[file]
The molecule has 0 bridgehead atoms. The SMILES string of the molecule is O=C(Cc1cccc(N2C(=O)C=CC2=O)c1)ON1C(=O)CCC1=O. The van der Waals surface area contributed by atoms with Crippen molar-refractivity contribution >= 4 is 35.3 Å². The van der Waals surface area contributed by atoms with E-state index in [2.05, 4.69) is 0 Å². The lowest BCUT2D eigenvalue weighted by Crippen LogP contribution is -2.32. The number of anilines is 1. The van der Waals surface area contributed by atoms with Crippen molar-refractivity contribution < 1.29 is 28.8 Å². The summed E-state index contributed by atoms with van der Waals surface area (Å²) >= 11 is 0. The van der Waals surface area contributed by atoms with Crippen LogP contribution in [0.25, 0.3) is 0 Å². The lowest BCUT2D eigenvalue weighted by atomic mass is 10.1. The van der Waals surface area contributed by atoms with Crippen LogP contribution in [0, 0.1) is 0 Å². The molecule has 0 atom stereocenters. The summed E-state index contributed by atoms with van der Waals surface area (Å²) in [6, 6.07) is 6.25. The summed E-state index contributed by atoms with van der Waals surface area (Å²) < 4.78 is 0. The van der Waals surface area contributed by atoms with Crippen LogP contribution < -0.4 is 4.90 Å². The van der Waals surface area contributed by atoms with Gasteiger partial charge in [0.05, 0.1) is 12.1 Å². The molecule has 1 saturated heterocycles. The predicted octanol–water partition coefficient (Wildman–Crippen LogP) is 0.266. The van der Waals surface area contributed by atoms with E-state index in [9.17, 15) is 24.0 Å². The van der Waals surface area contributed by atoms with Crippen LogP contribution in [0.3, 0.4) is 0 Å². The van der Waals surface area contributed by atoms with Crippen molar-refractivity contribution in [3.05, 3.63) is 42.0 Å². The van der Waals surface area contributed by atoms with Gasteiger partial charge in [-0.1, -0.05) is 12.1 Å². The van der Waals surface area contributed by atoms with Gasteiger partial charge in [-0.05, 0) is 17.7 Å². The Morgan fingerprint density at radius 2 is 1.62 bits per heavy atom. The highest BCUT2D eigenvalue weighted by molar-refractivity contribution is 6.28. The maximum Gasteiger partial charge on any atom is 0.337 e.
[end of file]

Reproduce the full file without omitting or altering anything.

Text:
The molecule has 0 bridgehead atoms. The SMILES string of the molecule is O=C(Cc1cccc(N2C(=O)C=CC2=O)c1)ON1C(=O)CCC1=O. The van der Waals surface area contributed by atoms with Crippen molar-refractivity contribution >= 4 is 35.3 Å². The van der Waals surface area contributed by atoms with E-state index in [2.05, 4.69) is 0 Å². The lowest BCUT2D eigenvalue weighted by Crippen LogP contribution is -2.32. The number of anilines is 1. The van der Waals surface area contributed by atoms with Crippen molar-refractivity contribution < 1.29 is 28.8 Å². The summed E-state index contributed by atoms with van der Waals surface area (Å²) >= 11 is 0. The van der Waals surface area contributed by atoms with Crippen LogP contribution in [0.25, 0.3) is 0 Å². The lowest BCUT2D eigenvalue weighted by atomic mass is 10.1. The van der Waals surface area contributed by atoms with Crippen LogP contribution in [0, 0.1) is 0 Å². The molecule has 0 atom stereocenters. The summed E-state index contributed by atoms with van der Waals surface area (Å²) in [6, 6.07) is 6.25. The summed E-state index contributed by atoms with van der Waals surface area (Å²) < 4.78 is 0. The van der Waals surface area contributed by atoms with Crippen LogP contribution < -0.4 is 4.90 Å². The van der Waals surface area contributed by atoms with Gasteiger partial charge in [0.05, 0.1) is 12.1 Å². The molecule has 1 saturated heterocycles. The predicted octanol–water partition coefficient (Wildman–Crippen LogP) is 0.266. The van der Waals surface area contributed by atoms with E-state index in [9.17, 15) is 24.0 Å². The van der Waals surface area contributed by atoms with Crippen LogP contribution in [0.3, 0.4) is 0 Å². The van der Waals surface area contributed by atoms with Crippen molar-refractivity contribution in [3.05, 3.63) is 42.0 Å². The van der Waals surface area contributed by atoms with Gasteiger partial charge in [-0.1, -0.05) is 12.1 Å². The van der Waals surface area contributed by atoms with Gasteiger partial charge in [-0.05, 0) is 17.7 Å². The Morgan fingerprint density at radius 2 is 1.62 bits per heavy atom. The highest BCUT2D eigenvalue weighted by molar-refractivity contribution is 6.28. The maximum Gasteiger partial charge on any atom is 0.337 e.